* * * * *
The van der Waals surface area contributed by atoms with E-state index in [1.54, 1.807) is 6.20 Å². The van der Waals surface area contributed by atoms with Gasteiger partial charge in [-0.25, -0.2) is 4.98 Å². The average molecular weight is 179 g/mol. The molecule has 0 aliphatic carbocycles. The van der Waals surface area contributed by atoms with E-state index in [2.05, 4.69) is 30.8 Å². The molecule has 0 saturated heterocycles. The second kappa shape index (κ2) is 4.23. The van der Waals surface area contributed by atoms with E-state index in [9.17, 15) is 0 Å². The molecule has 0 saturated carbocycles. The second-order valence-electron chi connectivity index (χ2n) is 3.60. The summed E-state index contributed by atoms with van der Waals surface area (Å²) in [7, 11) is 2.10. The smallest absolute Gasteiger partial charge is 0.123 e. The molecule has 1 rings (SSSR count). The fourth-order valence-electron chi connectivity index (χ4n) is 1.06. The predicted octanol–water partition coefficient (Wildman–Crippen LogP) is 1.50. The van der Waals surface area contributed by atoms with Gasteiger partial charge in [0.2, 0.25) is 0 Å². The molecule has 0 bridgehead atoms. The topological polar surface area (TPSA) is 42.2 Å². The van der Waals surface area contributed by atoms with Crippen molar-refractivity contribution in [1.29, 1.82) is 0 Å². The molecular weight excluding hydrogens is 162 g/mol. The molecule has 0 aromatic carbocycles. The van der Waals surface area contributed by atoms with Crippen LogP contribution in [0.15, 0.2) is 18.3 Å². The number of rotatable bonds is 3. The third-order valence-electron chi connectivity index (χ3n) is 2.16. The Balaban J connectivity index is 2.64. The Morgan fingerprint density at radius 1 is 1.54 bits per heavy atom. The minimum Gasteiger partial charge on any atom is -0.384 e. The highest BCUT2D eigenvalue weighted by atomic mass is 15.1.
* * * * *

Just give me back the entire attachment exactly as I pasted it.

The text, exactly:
The van der Waals surface area contributed by atoms with E-state index in [1.54, 1.807) is 6.20 Å². The van der Waals surface area contributed by atoms with Gasteiger partial charge in [-0.25, -0.2) is 4.98 Å². The average molecular weight is 179 g/mol. The molecule has 0 aliphatic carbocycles. The van der Waals surface area contributed by atoms with E-state index in [2.05, 4.69) is 30.8 Å². The molecule has 0 saturated heterocycles. The second kappa shape index (κ2) is 4.23. The van der Waals surface area contributed by atoms with E-state index in [9.17, 15) is 0 Å². The molecule has 0 saturated carbocycles. The second-order valence-electron chi connectivity index (χ2n) is 3.60. The summed E-state index contributed by atoms with van der Waals surface area (Å²) in [7, 11) is 2.10. The smallest absolute Gasteiger partial charge is 0.123 e. The molecule has 1 rings (SSSR count). The fourth-order valence-electron chi connectivity index (χ4n) is 1.06. The predicted octanol–water partition coefficient (Wildman–Crippen LogP) is 1.50. The van der Waals surface area contributed by atoms with Gasteiger partial charge in [0.2, 0.25) is 0 Å². The molecule has 0 bridgehead atoms. The topological polar surface area (TPSA) is 42.2 Å². The van der Waals surface area contributed by atoms with Crippen molar-refractivity contribution in [1.29, 1.82) is 0 Å². The molecular weight excluding hydrogens is 162 g/mol. The molecule has 0 aromatic carbocycles. The van der Waals surface area contributed by atoms with Crippen LogP contribution in [0.15, 0.2) is 18.3 Å². The number of rotatable bonds is 3. The third-order valence-electron chi connectivity index (χ3n) is 2.16. The Balaban J connectivity index is 2.64. The Morgan fingerprint density at radius 1 is 1.54 bits per heavy atom. The minimum Gasteiger partial charge on any atom is -0.384 e. The highest BCUT2D eigenvalue weighted by atomic mass is 15.1.